It’s time for another series of music showcases at The Standard, Hollywood, in Los Angeles. The next roundup proves to be as unique and diverse as the previous jam.
Here’s the crew slated to play this Wednesday, September 22
(Listen to Victoria Noll)
Victoria Noll cut her musical teeth in Mobile, Alabama before eventually finding herself in one of the epicenters of American musical innovation, Austin, TX. Following an interesting portion of her life spent studying art at The University of Texas and living in Taos Housing Cooperative, Victoria continued her journey west in July to find herself living a different but familiar life, attempting to focus more on developing her artistic outlets. Today, Ms. Noll can be seen and heard channeling whatever inspiration crosses her path and following whichever direction the wind takes her.
(Listen to Lisa Papineau)
The highly-accomplished singer/composer Lisa Papineau released her Sargent House debut, Red Trees in May 2010. The album is the second solo venture from the active collaborator known for her vocal contributions to Air and M83, as well as writing with The Mars Volta bassist Juan Alderete de la Peña in Big Sir. The ever-active Papineau also works with soundtrack composer Tyler Bates, Japanese artist Jun Miyake, The Anubian Lights, Bron Tieman’s Crooked Cowboy and countless other projects. Red Trees was recorded with French musicans Matthieu Lesenechal and Johan Guidou, and features guest vocals from singer/songwriters Matthieu Boogaerts and Mark Eitzel of American Music Club.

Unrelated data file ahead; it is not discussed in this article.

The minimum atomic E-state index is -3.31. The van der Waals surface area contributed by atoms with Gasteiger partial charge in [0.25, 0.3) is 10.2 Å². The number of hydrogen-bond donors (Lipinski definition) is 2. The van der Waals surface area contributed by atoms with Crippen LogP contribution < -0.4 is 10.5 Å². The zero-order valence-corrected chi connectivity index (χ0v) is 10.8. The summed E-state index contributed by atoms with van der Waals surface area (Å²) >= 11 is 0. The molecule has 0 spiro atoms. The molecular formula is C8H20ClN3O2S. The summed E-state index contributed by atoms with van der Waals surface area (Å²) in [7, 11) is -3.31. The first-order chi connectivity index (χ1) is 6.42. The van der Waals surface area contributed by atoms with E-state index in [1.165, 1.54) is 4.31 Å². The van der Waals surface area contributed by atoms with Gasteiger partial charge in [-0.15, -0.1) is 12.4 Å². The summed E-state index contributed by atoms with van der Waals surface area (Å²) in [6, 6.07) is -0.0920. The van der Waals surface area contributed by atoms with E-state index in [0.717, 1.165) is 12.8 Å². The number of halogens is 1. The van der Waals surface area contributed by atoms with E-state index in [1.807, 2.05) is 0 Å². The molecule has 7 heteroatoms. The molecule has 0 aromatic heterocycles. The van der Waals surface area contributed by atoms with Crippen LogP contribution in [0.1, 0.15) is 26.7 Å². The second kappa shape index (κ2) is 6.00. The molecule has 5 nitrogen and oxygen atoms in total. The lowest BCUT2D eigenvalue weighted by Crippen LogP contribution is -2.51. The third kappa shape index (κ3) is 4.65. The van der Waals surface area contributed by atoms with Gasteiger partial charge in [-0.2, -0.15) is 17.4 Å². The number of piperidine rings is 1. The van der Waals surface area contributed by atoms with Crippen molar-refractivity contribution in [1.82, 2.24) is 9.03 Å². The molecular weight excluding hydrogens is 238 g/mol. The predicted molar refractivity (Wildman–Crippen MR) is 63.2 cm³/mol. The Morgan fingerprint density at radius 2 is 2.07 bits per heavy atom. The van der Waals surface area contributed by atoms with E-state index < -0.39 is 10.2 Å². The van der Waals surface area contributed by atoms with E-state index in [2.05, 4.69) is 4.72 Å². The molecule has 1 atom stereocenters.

(Listen to Julie Mintz)
Julie Mintz, part folk waif and forlorn fairy maiden, spent her childhood in the small coastal Texas town of Corpus Christi, listening almost exclusively to classical music and my-man-done-me-wrong country love songs. She grew up to make the kind of alt-folk country music that evokes the tone of Emmylou Harris and depth of Joni Mitchell. Her pure, angelic yet raw and at times sorrowful sound is stunning to behold. Academy Award nominated writer and director Josh Olson (“A History of Violence”) says, “You’ll know immediately that Julie’s voice is one of those rare and beautiful human instruments. But take a moment and listen to the lyrics. This is also one hell of a writer. There’s an amazing facility and sad humor at work here that will keep you coming back to these songs again and again.”